Reservations – If you have a table larger than six, it’s best not to ask for a 7pm or 7:30pm reservation. Seven to eight the busiest window for many restaurants and this may result in your table being served later than other tables. Whatever time you make the reservation for, tell your group that it’s half an hour earlier [ex. dinner reso at 8:30pm, tell your friends 8:00pm]. This will allow everyone to arrive on time. Speaking about that…
Arriving – Please, for the love of all things good, arrive on time and don’t occupy the table until the entire group has arrived. Sit at the bar, have a few drinks. It sets a lovely tone for the evening and shows your server that you respect her/him enough not to put her/him through “Ohhh can you give us a few more minutes we’re waiting on some more people” and the dreaded “just water for now until we all get here”.
Ordering – Decide as a group if you’re doing multiple courses. There’s strength in numbers, if only one person wants an appetizer and the others just want to jump straight to the main, well Mr. Scallop-Sashimi-with-Pea-Shoots can get his starter at the same time as his main or just skip it all together.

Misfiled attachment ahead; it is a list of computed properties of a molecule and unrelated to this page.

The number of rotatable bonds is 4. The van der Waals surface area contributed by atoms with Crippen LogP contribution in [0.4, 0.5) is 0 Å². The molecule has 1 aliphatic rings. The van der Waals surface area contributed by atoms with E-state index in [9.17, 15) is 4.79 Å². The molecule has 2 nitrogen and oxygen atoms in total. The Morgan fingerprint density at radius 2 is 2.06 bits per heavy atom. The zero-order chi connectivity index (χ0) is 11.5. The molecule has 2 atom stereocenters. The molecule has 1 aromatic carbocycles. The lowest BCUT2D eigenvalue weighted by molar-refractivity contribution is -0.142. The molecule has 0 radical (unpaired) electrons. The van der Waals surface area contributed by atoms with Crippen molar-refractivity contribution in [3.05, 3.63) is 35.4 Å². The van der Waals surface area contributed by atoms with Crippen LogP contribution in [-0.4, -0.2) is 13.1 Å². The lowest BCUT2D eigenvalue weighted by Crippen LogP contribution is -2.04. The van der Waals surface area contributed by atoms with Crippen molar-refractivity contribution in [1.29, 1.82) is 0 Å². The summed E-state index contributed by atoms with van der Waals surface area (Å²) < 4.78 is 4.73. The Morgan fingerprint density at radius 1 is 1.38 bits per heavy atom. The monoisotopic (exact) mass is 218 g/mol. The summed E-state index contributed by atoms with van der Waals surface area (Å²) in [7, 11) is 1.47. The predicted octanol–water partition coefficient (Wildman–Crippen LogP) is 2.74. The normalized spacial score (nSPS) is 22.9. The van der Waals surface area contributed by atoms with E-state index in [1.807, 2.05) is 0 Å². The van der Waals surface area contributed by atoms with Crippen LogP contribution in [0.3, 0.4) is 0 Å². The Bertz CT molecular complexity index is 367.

For the Table – Whoever organized the dinner should spring for some nibbles for the table. Whether it is some warm flatbread and white bean hummus or a couple of charcuterie boards, it’s a lovely gesture to offer the people who will be forking out money to celebrate/hang-out with you something to graze on.
Revelry – Ham it up, but just be mindful of the noise level. If you notice [aka receiving numerous stank eyes] that your fun is making other diners uncomfortable send a round of drinks to that table or have one person in the group go over and explain that it’s a special occasion and apologize for having your fun affect theirs. Believe me, they will appreciate it.
When you’re Finished – Close your knife and fork and place it at a 5 o’clock position, with the fork tines up. This signals to the server that you’re indeed finished. And once the plate touches the server’s fingers do not ask for it again. You’re done. End of story.